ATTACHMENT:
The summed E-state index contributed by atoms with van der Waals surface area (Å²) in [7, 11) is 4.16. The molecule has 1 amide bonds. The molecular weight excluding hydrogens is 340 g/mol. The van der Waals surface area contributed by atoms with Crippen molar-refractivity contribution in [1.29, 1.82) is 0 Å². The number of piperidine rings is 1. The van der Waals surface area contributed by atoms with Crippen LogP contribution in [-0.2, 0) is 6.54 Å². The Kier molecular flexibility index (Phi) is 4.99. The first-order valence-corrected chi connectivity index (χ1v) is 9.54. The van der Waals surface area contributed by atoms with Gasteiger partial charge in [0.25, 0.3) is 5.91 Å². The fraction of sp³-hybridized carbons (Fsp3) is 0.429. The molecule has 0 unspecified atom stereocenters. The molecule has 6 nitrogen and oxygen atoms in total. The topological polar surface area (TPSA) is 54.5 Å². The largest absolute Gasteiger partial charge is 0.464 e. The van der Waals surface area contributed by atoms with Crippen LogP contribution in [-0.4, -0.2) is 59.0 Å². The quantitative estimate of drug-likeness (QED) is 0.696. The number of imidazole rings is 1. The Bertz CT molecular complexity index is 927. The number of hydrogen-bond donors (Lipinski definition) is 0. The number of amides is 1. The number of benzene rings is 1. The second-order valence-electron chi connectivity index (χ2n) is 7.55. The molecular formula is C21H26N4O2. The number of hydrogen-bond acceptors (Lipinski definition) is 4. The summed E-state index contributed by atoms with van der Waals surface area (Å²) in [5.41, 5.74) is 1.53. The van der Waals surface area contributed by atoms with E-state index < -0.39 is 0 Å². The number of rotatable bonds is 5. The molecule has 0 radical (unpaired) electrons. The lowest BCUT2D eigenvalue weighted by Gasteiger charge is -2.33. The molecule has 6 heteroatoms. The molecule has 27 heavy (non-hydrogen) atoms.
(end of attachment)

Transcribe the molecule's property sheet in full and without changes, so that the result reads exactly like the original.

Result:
The summed E-state index contributed by atoms with van der Waals surface area (Å²) in [7, 11) is 4.16. The molecule has 1 amide bonds. The molecular weight excluding hydrogens is 340 g/mol. The van der Waals surface area contributed by atoms with Crippen molar-refractivity contribution in [1.29, 1.82) is 0 Å². The number of piperidine rings is 1. The van der Waals surface area contributed by atoms with Crippen LogP contribution in [-0.2, 0) is 6.54 Å². The Kier molecular flexibility index (Phi) is 4.99. The first-order valence-corrected chi connectivity index (χ1v) is 9.54. The van der Waals surface area contributed by atoms with Gasteiger partial charge in [0.25, 0.3) is 5.91 Å². The fraction of sp³-hybridized carbons (Fsp3) is 0.429. The molecule has 0 unspecified atom stereocenters. The molecule has 6 nitrogen and oxygen atoms in total. The topological polar surface area (TPSA) is 54.5 Å². The largest absolute Gasteiger partial charge is 0.464 e. The van der Waals surface area contributed by atoms with Crippen LogP contribution in [-0.4, -0.2) is 59.0 Å². The quantitative estimate of drug-likeness (QED) is 0.696. The number of imidazole rings is 1. The Bertz CT molecular complexity index is 927. The number of hydrogen-bond donors (Lipinski definition) is 0. The number of amides is 1. The number of benzene rings is 1. The second-order valence-electron chi connectivity index (χ2n) is 7.55. The molecular formula is C21H26N4O2. The number of hydrogen-bond acceptors (Lipinski definition) is 4. The summed E-state index contributed by atoms with van der Waals surface area (Å²) in [5.41, 5.74) is 1.53. The van der Waals surface area contributed by atoms with E-state index < -0.39 is 0 Å². The number of rotatable bonds is 5. The molecule has 0 radical (unpaired) electrons. The lowest BCUT2D eigenvalue weighted by Gasteiger charge is -2.33. The molecule has 6 heteroatoms. The molecule has 27 heavy (non-hydrogen) atoms.